“By kind of visually quoting it, Parks knew that people would subconsciously apply the character of the country doctor to Carmichael,” Volpe notes. “So, when looking at Parks’s contact sheets from this story, any time there were a lot of images — a lot of frames, a lot of shots in a row — I knew it was something I needed to pay attention to because Parks was a fantastic photographer.

“He didn’t need to take 10 shots in a row,” Volpe continues in describing the process of choosing photos for the exhibit.

May Charles Carmichael serving her children Lynette and Stokely at Lynette's wedding dinner in the Bronx, 1966. (Caption courtesy Lisa Volpe, MFAH. Photo by Gordon Parks, courtesy The Gordon Parks Foundation.)
Gordon Parks’ Untitled, Bronx, New York, 1967. The scene shows Mary Charles Carmichael serving her children Lynette and Stokely at Lynette’s wedding dinner in the Bronx. (Courtesy The Gordon Parks Foundation)

Throughout the exhibit, Parks captured the lighter more humorous side of Carmichael. In one photo, he laughs with friend and colleague Cleveland Sellers. Another photo reveals a grinning Carmichael wearing sunglasses — as viewed in the rear view mirror of a car. And a set of photos taken during his sister Lynette’s wedding cast him in a different light. Referring to Parks’s focus on the wedding, Volpe notes, “He shot three rolls of film at the wedding. So it was clearly an important element of the story to him.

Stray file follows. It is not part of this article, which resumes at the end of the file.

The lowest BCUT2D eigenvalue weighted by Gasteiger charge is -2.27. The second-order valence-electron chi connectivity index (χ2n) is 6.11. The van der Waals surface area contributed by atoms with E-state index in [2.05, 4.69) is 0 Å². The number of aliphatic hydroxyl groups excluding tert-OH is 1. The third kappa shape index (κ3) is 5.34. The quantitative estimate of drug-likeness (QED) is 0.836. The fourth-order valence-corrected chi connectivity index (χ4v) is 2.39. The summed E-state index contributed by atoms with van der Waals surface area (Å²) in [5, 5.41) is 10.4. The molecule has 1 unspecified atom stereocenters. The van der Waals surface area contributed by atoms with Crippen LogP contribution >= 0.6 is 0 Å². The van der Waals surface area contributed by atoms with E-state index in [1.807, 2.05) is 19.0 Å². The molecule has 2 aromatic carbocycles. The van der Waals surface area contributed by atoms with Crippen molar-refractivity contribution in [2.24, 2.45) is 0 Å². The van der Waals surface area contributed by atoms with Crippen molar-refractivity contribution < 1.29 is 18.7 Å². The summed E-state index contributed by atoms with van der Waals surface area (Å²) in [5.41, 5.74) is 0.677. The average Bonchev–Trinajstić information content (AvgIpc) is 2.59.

“A lot of the women I spoke with told me he was funny, he was a bit of a flirt, he was handsome. So putting that in there too was great.”

Similarly, the exhibit delves into the deeper, more activism-oriented side of Carmichael. His journey across the United States included speaking engagements in Watts, Los Angeles, an antiwar demonstration in New York City and a stop in Lowndes County, Alabama. His messaging and symbolic usage of the black panther predates the Black Panther Party, which he later joined. Eventually moving to Guinea, he later changed his name to Kwame Ture. Two of Carmichael’s colleagues — Ron Wilkins and Terry Cannon — provided insight on who he was to Volpe.

The exhibit also captures a Houston angle. Carmichael’s visit to the Bayou City and the anti-policing protests that Texas Southern University students engaged in are included.

Although Parks later transitioned to cinema with movies including The Learning Tree, Shaft and Leadbelly, the exhibit itself reflects a cinematic quality inherent in Parks’ work.

“I think especially the series from Watts — when Carmichael is giving a speech in Watts — when you look at the contact sheets or just look at the photos on the wall of the exhibition, it really does unfold like a movie,” says Volpe, who previously curated a Georgia O’Keefe photo exhibit.

Referring to Parks, Volpe contends “he started his own realm. One of a kind. It feels like he could have done anything he put his mind to — and he did.”

The Gordon Parks: Stokely Carmichael and Black Power exhibit runs though this Monday, January 16 at Museum of Fine Arts, Houston.